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Dinoflagellate Glossary

Species Name: 

Pyrodinium bahamense

Common Name:      Dinoflagellate



Dinophyta Dinophyceae Gonyaulacales Prorocentrum

Use your mouse to rollover the terms in purple for their definitions. If this feature is not supported by your browser, please refer to the accompanying glossary for terminology.

Figure 1. Living Pyrodinium unicells. Photo courtesy of Florida Fish and Wildlife Conservation Commission.

Figure 2a-c. Variability in Pyrodinium from Puerto Rico. Modified from Balech 1985.

Figure 3. Plate formula of Pyrodinium epitheca. Note pore on fourth apical plate (4’).

Figure 4. Pyrodinium epitheca (SEM). Arrow indicates pore on 4’.

Figure 5a. Pyrodinium APC with granular cover plate. Note pore on 4’. Detail of Figure 4.

Figure 5b.
Pyrodinium APC with cover plate removed (SEM).  Arrow indicates attachment pore.

Figure 6. Oblique ventral hypotheca of partially plasmolyzed Pyrodinium cell with reduced antapical spines, similar to Figure 2b. (SEM)

Figure 7. Oblique ventral view of  Pyrodinium epitheca (SEM). Arrow indicates pore on 4’ plate.

Figure 8. Four cell chain of Pyrodinium (SEM). Arrow indicates apical horn.

Figure 9. Detail of Figure 8 to show prominent lists of the cingulum and crests at each plate suture.

Figure 10. Hypnocyst of Pyrodinium. Cell contents slightly plasmolyzed, brightfield light micrograph.

Figure 11. Proposed Pyrodinium life cycle. Modifed from Azanza (1997). Click to enlarge.


Pyrodinium bahamense Plate


Gonyaulax schilleri Matzenauer

Several additional species were transferred from other genera into Pyrodinium, but have subsequently been removed, leaving P. bahamense as the only species of the genus.  Steidinger et al. (1980) established two varieties within the species, var. compressum and var. bahamense. There is some controversy about this distinction (see below).  The names formerly included as Pyrodinium are:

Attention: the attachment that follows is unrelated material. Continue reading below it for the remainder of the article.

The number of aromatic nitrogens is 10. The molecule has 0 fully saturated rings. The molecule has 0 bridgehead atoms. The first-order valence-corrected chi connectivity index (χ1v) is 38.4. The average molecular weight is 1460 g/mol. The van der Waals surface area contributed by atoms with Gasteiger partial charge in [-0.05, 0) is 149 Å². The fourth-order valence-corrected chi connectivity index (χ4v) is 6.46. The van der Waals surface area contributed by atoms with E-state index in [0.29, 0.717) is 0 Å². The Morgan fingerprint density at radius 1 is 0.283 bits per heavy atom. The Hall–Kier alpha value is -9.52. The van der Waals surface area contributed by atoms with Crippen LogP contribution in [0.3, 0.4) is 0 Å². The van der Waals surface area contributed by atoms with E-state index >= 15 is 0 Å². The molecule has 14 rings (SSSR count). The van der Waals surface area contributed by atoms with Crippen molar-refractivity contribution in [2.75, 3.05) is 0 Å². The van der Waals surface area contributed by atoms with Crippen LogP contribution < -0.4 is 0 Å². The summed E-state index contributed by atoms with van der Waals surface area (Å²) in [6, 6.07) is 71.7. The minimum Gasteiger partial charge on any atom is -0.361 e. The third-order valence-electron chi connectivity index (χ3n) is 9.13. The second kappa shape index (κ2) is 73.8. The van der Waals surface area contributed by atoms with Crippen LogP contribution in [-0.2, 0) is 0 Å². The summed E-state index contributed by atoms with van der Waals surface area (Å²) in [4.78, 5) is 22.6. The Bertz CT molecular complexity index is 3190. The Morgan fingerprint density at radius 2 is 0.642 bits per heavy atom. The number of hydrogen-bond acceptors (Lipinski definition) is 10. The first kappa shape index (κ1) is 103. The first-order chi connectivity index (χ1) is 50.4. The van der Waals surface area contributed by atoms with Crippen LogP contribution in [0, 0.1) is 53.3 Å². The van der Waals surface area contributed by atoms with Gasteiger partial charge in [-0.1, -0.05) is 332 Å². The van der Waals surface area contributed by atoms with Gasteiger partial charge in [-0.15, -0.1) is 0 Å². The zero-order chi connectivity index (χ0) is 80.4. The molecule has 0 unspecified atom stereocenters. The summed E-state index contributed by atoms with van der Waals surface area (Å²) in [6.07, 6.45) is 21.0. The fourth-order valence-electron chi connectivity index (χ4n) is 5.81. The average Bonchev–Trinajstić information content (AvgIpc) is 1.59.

P. balechii (Steidinger) Taylor [ = Alexandrium balechii (Steidinger) Balech]
 P. minutum (Halim) Taylor [ = Alexandrium minutum Halim]
P. monilatum (Howell) Balech [ = Alexandrium monilatum (Howell) Balech]
P. phoneus Woloszynskia et Conrad [ = Alexandrium ostenfeldii (Paulsen) Balech et Tangen]
P. schilleri (Matzenauer) Schiller [ = P. bahamense var. compressum (Böhm) Steidinger, Tester et Taylor]

The name Pyrodinium spirale appears rarely in the literature, but little is known about the validity of this name.

The hypnocyst, dating to the Eocene epoch (34-56 million years ago) is known as Polysphaeridium zoharyi (Rossignol) Bujak et al.

According to Steidinger & Tangen (1997), Pyrodinium bahamense has the Kofoidean plate formula of APC, 4-5’, 0a, 6’’, 6c, 6s, 6’’’, 0p, 2’’’’.   The APC consists of a pore plate and a cover plate (canopy).  The genus is monospecific and photosynthetic.  In a detailed examination, Steidinger et al. (1980) listed the ways in which the two varieties differ. The variety compressum: (1) has an apical horn, which is broader at the base, less pronounced, and usually lacks a prominent apical spine and list system; (2) is anterior-posteriorly compressed; (3) can form chains of over 30 cells; (4) usually has four apical plates - but can have, or appear to have, five as denoted by an additional thecal crest; (5) does not have the same surface markings as the variety bahamense; and (6) produces a neurotoxin.  However, Balech (1995, p. 96) found that, in comparison to var. bahamense, var. compressum “is based more on the production of toxins than on morphological details”.  The more recent verification of saxitoxin (see below), coupled with the variability in morphology including colony formation in var. bahamense, reduces the absolute differences between the two varieties.  This suggests that they might not be separable at the variety level.  To date, a thorough genetic comparison of Pacific and Atlantic strains has not appeared, though var. compressum has been examined for its genetic relationship to Alexandrium (Leaw et al. 2005).